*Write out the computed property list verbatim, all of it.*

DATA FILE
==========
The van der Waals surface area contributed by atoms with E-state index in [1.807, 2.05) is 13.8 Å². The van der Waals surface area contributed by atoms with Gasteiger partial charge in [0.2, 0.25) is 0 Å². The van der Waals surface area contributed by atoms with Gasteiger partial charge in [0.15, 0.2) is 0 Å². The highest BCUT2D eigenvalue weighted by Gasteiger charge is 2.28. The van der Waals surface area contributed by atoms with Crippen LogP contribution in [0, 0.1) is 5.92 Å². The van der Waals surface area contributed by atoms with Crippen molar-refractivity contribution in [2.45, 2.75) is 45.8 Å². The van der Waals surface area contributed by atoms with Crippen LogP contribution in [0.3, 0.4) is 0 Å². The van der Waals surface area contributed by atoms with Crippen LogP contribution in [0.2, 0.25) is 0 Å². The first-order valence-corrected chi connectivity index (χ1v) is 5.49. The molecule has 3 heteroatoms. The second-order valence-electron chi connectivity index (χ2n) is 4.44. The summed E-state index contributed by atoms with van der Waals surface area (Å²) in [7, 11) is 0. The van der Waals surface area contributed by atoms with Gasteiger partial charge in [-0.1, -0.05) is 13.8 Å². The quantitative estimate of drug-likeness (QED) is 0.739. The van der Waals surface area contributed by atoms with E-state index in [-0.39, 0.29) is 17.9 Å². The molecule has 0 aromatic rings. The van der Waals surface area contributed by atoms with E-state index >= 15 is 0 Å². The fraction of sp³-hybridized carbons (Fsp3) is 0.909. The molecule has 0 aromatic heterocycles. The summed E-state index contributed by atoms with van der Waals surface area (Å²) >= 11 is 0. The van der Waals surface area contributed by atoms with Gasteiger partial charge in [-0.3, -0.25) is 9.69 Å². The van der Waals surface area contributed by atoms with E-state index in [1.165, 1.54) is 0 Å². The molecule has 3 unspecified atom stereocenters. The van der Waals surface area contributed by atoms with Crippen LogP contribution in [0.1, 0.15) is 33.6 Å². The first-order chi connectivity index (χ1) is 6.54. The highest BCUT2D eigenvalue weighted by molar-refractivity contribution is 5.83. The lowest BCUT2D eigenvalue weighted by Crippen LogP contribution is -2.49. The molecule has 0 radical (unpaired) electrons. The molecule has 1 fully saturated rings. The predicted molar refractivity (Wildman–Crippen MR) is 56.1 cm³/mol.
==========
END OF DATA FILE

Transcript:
The van der Waals surface area contributed by atoms with E-state index in [1.807, 2.05) is 13.8 Å². The van der Waals surface area contributed by atoms with Gasteiger partial charge in [0.2, 0.25) is 0 Å². The van der Waals surface area contributed by atoms with Gasteiger partial charge in [0.15, 0.2) is 0 Å². The highest BCUT2D eigenvalue weighted by Gasteiger charge is 2.28. The van der Waals surface area contributed by atoms with Crippen LogP contribution in [0, 0.1) is 5.92 Å². The van der Waals surface area contributed by atoms with Crippen molar-refractivity contribution in [2.45, 2.75) is 45.8 Å². The van der Waals surface area contributed by atoms with Crippen LogP contribution in [0.3, 0.4) is 0 Å². The van der Waals surface area contributed by atoms with Crippen LogP contribution in [0.2, 0.25) is 0 Å². The first-order valence-corrected chi connectivity index (χ1v) is 5.49. The molecule has 3 heteroatoms. The second-order valence-electron chi connectivity index (χ2n) is 4.44. The summed E-state index contributed by atoms with van der Waals surface area (Å²) in [7, 11) is 0. The van der Waals surface area contributed by atoms with Gasteiger partial charge in [-0.1, -0.05) is 13.8 Å². The quantitative estimate of drug-likeness (QED) is 0.739. The van der Waals surface area contributed by atoms with E-state index in [-0.39, 0.29) is 17.9 Å². The molecule has 0 aromatic rings. The van der Waals surface area contributed by atoms with E-state index >= 15 is 0 Å². The fraction of sp³-hybridized carbons (Fsp3) is 0.909. The molecule has 0 aromatic heterocycles. The summed E-state index contributed by atoms with van der Waals surface area (Å²) >= 11 is 0. The van der Waals surface area contributed by atoms with Gasteiger partial charge in [-0.3, -0.25) is 9.69 Å². The van der Waals surface area contributed by atoms with E-state index in [1.165, 1.54) is 0 Å². The molecule has 3 unspecified atom stereocenters. The van der Waals surface area contributed by atoms with Crippen LogP contribution in [0.1, 0.15) is 33.6 Å². The first-order chi connectivity index (χ1) is 6.54. The highest BCUT2D eigenvalue weighted by molar-refractivity contribution is 5.83. The lowest BCUT2D eigenvalue weighted by Crippen LogP contribution is -2.49. The molecule has 0 radical (unpaired) electrons. The molecule has 1 fully saturated rings. The predicted molar refractivity (Wildman–Crippen MR) is 56.1 cm³/mol.